Saturday November 21, 2009
Vermicomposting saves 38 tonnes of wet waste from being disposed of at landfill monthly
A HOTEL in Kuala Lumpur has adopted a vermicomposting system to play a more significant and effective role in the management of solid waste disposal.
The Shangri-La Hotel, Kuala Lumpur’s vermicomposting project, which is spearheaded by its Corporate Social Responsibility Team that is led by vice-president/general manager Lothar Nessmann and comprises committee members from various departments, is in line with its commitment to ensuring a global sustainable development in the next millennium.
The process involves the use of earthworms to break down wet waste, such as food scraps, into organic fertiliser, in contrast to the traditional method of disposing of waste into landfills, which ultimately causes clogging, thereby increasing carbon dioxide emission, decreasing the landfill’s lifespan, and causing other environmental issues.
The eco-friendly organic fertiliser produced by the earthworms is used for the beautification of the hotel’s gardens and landscape.
Green initiative: Shangri-La Hotels and Resorts corporate social responsibility and sustainability director Patricia Isabel Gallardo, Nessmann (third from left), hotel manager Marcel van Mierlo (right, in suit) and team with the eco-friendly organic fertiliser produced from vermicomposting process
All hotel employees adopt a set of Best Practices, such as the three ‘R’ (recycle, reuse and reduce) approach, in their daily operations in the course of ensuring the vermicomposting process is carried out successfully.
These steps include ensuring daily waste, such as office paper, batteries, plastic, bottles and food waste, are correctly placed into the dry and wet bins respectively. The hotel’s chief steward, who is also in charge of the environment, safety and health (ESH) (head of waste management) then ensures the dry waste is packed for recycling and the wet waste is collected for vermicomposting.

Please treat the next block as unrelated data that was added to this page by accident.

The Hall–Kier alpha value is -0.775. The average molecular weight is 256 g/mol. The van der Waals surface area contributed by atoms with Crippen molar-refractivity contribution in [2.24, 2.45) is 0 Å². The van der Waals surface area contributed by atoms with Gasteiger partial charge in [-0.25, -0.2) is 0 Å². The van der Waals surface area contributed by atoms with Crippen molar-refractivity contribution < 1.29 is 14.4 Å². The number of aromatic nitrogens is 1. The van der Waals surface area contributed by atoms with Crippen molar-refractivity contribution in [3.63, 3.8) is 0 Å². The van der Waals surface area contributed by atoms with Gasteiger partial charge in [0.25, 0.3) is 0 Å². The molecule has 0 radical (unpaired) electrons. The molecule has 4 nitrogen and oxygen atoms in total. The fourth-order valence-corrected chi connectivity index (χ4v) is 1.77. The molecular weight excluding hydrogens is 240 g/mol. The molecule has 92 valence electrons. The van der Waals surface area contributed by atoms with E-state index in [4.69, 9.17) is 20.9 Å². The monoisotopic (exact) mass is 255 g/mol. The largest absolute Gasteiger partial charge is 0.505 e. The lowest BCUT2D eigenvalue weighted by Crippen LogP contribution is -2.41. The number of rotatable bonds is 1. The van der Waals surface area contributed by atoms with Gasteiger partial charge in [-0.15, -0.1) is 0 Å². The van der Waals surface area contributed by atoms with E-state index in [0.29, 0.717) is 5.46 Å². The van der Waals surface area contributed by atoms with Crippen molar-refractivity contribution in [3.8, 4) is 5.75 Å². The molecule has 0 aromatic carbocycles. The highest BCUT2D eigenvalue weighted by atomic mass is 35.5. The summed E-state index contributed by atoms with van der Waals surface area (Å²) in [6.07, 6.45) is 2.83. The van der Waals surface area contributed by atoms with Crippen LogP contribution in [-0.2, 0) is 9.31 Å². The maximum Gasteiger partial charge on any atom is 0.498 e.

The hotel saves at least 38 tonnes of wet waste from being disposed of at the landfill every month through this green initiative.
As an environment-friendly establishment, Shangri-La Hotel, Kuala Lumpur was the first hotel in South-East Asia to be awarded three major certifications — ISO14001: Environmental Management System; OHSAS18000: Occupational Health and Safety Management System; and Hazard Critical Control Point (HACCP) by international accreditation body Lloyd’s Register Quality Assurance, Britain in 2006.
It was one of only five Malaysian hotels that received the Asean Green Hotel Award 2008 and these recognitions have further served to increase the hotel’s commitment and effort in working towards a sustainable future that benefits guests, employees and the community at large.
|Monday November 23, 2009
Using worms to reduce organic waste
Stories by BAVANI M
Photos by Low Lay Phon
KUALA LUMPUR produces 3,500 tonnes of domestic and industrial waste per day. This could fill the Petronas Twin Towers up to a height of 11m.
Imagine, every 40 days KL-ites would be able to fill up both towers with waste.
If this picture is not scary enough, just think of all that waste rotting in our landfills and producing a toxic poisonous substance called leachate which will contaminate our rivers and seas.
Put to good use: Sooria with the worms that are used to compost organic waste.
Think about the greenhouse gas emissions such as nitric oxide and methane which is 21 times more potent that carbon dioxide.
Think about the RM140mil per year that the Kuala Lumpur City Hall (DBKL) spends on our waste disposal. Money that Kuala Lumpur mayor Datuk Ahmad Fuad Ismail would like to put to better use like planting more trees and building more parks.
Dangerous: Gas and leachate seeping out from waste
So the next question is can something be done about KL’s garbage problem? The answer is yes and it is called vermicomposting.